Although the Erie Canal was enlarged twice during its lifetime, it was still too shallow and narrow to accommodate the larger tugs and barges of the industrial age. And by the end of the 19th century, the speed and efficiency of the railroads surpassed it. The Erie Canal was all but obsolete by 1903, when the voters of New York State approved a new canal at a cost of over $100 million. The new canal would follow the course of natural lakes and rivers, like the Oswego, Oneida, Mohawk and Seneca, the latter right through the south side of Baldwinsville.
While the economic benefits to Baldwinsville were considerable, there were also costs. Again according to Christopher, "When work on the Barge Canal was started through Baldwinsville in the summer of 1908, the construction put this part of the village in an uproar. Buildings had to be moved, excavations dug, and a bridge and locks built There is little doubt, but that the region was well torn up .They say there was more destruction, construction, and confusion in the village during the canal building days than at any other time .Half of Water Street and one side of Marble Alley became a canal channel. All the buildings in this area were taken out. Most of them moved to nearby locations and are in use today."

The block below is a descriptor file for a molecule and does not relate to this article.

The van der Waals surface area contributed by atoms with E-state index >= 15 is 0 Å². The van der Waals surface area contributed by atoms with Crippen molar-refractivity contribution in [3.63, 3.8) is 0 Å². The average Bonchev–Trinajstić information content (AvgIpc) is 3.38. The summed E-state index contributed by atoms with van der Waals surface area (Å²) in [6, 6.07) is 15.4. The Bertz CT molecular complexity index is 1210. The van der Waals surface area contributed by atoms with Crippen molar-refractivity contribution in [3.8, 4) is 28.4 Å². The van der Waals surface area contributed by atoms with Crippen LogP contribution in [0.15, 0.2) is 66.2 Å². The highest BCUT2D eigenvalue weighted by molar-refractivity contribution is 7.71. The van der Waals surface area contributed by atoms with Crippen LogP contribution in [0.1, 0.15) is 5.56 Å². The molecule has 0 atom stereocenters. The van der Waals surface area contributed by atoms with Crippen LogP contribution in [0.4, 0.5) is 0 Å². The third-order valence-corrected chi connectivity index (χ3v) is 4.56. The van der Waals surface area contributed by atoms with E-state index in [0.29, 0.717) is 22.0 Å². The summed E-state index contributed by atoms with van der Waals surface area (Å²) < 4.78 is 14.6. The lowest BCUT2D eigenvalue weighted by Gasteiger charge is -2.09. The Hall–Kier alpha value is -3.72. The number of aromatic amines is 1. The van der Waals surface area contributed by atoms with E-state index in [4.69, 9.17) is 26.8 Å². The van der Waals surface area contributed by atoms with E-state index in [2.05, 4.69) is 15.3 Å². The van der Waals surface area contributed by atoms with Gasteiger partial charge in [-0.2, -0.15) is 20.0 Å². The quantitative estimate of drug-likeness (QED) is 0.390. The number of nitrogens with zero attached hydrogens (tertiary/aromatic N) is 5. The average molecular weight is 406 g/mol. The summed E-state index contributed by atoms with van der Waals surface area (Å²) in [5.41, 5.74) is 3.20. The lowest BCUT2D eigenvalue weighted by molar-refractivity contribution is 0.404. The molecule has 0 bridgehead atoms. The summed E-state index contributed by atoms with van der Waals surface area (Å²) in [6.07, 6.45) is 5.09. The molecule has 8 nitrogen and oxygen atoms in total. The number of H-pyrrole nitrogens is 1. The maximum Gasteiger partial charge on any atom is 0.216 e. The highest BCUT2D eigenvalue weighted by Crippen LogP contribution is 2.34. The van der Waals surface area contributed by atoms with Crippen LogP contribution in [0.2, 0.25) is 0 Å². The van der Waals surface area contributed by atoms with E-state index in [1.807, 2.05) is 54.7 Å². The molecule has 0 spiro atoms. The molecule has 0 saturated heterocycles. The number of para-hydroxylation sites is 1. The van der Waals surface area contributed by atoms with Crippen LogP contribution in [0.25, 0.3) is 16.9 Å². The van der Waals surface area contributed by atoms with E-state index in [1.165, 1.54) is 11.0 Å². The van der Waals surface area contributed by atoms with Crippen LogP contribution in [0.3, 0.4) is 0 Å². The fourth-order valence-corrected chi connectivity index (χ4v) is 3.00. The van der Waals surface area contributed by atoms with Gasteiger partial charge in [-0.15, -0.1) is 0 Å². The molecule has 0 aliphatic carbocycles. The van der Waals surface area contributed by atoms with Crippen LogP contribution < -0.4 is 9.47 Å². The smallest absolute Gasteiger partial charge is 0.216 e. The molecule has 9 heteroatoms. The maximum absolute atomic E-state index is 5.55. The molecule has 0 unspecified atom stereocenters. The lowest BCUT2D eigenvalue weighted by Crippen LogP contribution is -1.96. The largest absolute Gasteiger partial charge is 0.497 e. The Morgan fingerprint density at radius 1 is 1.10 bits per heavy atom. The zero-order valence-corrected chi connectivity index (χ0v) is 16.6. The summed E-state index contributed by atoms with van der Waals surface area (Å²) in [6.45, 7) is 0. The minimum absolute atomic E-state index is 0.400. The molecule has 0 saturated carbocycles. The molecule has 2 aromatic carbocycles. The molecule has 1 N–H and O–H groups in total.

One building that wasn't so lucky was the Quinlan Hotel, also known as the Van Buren. It sat east of Syracuse Street where the bridge spans the canal today, between Water Street by Canal Walk Caf (c) on the south and Marble Street near Lake Effect on the north. There were many hotels in town, including the Seneca and the American, but the Quinlan was quite a sight.
Back then, Baldwinsville had two sets of "Four Corners." The "North Side Corners" was the intersection that we call the "Four Corners" today. And the intersection of Syracuse and Water streets was known as the "South Side Corners." Once perfectly level, Syracuse Street was elevated on this spot to bridge the canal.